Quantum Phase Space Distribution Functions

Many ways for obtaining a two-variable function |

from a one-variable one have been proposed ... |

G. TORRES-VEGA |

J. Chem. Phys. 98 (1993) 7040. |

How can a quantum mechanical dynamical system be compared with its
counterpart in classical mechanics?
This is one of the principal questions in the theory of
*quantum chaos*.
Typically one studies quantum systems corresponding to classical
dynamical systems which are known to be -- using the language of nonlinear
dynamics --
weakly or
hard
*chaotic*. The object of these studies is to compare the
outcomes of the two dynamical theories (classical and quantum mechanics)
as effectively as possible, for example in order to understand which
quantum properties correspond to certain classical phenomena.

In classical mechanics the concept of phase space has been used very
successfully for a long time, especially when analyzing the
*dynamics*
of
a system.
Using this concept, the state of the system is represented by a point
-- or a distribution of points --
in a space
that is spanned by *both* the
position
*and* the momentum coordinates.
In quantum mechanics, on the other hand, the state of the system can for
example be formulated
in terms of *either* the
position
*or*
the
momentum representation, where the wave
functions
(which are fields, as opposed to the points in classical phase space)
exclusively depend
on
the
position
or momentum coordinates, but not on both sets of variables at
the same time. Among other consequences this means that in the framework
of a typical quantum mechanical representation one needs only half the
number of dynamical variables as compared with the corresponding classical
phase space. This raises the question of how these two apparently so
different concepts of representing a state can be
compared
with each other.

The distribution function introduced by WIGNER in 1932
is an important tool
for the investigation of this
correspondence problem
[Wig32].
Using the WIGNER distribution function,
it is possible to describe quantum mechanical phenomena in a language
which is *as classical as possible*, by employing a suitable
quantum analogue of classical phase space.
In the classical limit
the quantum mechanical phase space turns into its classical
counterpart, and the distribution function defined in quantum
phase space becomes the classical LIOUVILLE probability density in the
same limit. This correspondence of the classical and quantum concepts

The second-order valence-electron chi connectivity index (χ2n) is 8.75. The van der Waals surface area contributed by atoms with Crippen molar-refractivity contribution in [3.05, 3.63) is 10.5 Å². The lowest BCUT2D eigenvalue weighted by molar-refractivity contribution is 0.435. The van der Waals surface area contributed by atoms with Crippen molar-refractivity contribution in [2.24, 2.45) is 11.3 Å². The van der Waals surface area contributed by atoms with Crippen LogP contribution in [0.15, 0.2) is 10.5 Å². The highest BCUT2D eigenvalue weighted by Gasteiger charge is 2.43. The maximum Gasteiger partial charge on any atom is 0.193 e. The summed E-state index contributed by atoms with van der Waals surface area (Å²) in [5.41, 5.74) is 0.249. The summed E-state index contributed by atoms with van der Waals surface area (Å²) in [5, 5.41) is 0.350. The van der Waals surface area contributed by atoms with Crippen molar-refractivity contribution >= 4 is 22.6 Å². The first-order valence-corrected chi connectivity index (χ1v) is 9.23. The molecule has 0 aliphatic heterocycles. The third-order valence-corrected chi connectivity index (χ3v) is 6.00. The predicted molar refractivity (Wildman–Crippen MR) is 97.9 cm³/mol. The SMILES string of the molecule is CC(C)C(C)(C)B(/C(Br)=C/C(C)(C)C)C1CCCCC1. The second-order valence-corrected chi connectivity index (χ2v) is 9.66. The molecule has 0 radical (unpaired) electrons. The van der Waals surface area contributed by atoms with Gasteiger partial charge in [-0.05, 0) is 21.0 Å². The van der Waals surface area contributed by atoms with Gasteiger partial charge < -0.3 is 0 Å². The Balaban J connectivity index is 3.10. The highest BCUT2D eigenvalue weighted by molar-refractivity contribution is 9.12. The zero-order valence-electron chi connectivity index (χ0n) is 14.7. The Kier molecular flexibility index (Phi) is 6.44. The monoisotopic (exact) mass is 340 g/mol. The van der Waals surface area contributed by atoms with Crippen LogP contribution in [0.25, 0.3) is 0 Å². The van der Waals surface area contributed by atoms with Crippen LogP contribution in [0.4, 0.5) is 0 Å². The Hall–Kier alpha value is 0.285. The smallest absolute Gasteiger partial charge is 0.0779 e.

paves the way for a straightforward comparison of the results of the two
dynamical theories.
In BERRY's words:
``WIGNER's picture is peculiarly well suited to the present problem,
because it is in phase-space that the distinction between classical
regular and irregular motion manifests itself most clearly, and so
one can hope that the analogous quantal distinctions will reveal
themselves with corresponding clarity in the form of
[quantum phase space distribution functions] ...''
[Ber83].

The above reference to the LIOUVILLE probability density also indicates
what interpretation one
is aiming at
when introducing quantum distribution functions:
They are supposed to serve as quantum
replacements of the classical phase space probability density. A number of
different terms are used
-- more or less synonymously --
for quantum distribution functions
in order to
emphasize this interpretation: (quasi-) probability distribution,
(quasi-)
probability density, distribution function, phase space distribution.
The
significance
of the prefix *quasi*
is discussed
in section A.5.

Following the WIGNER distribution function many more (and mostly quite
different) quantum
distribution functions have been introduced since 1932; the most important
ones of these are due to KIRKWOOD [Kir33],
GLAUBER [Gla63b,Gla65] and HUSIMI
[Hus40].
COHEN has developed a
systematic classification of most of these distribution
functions [Coh66];^{A.1}comprehensive accounts of this theory can be found in
[BJ84,HOSW84,Lee95]. For the
following discussion I mainly use the terminology of [Lee95].

For
simplicity of notation I consider
one-dimensional systems and *pure* states only, i.e. states which
can be described by the specific density operator
. Most of the following statements
can also be formulated for mixed states described by arbitrary density
operators,
and many of the results can be
generalized to higher dimensions as well.

- ...Cohen1966b;
^{A.1} -
An entirely different approach to quantum distribution functions is
described in
[TV93a,TV93b,TVF93,TVZ
^{+}96]. In the present study I do not consider this particular variant of the theory.

- Definition of Quantum Phase Space Distribution Functions
- Special Distribution Functions
- Minimum Uncertainty States and the HUSIMI Distribution Function

- Dynamics
- On the Interpretation as Probability Densities
- Typical Applications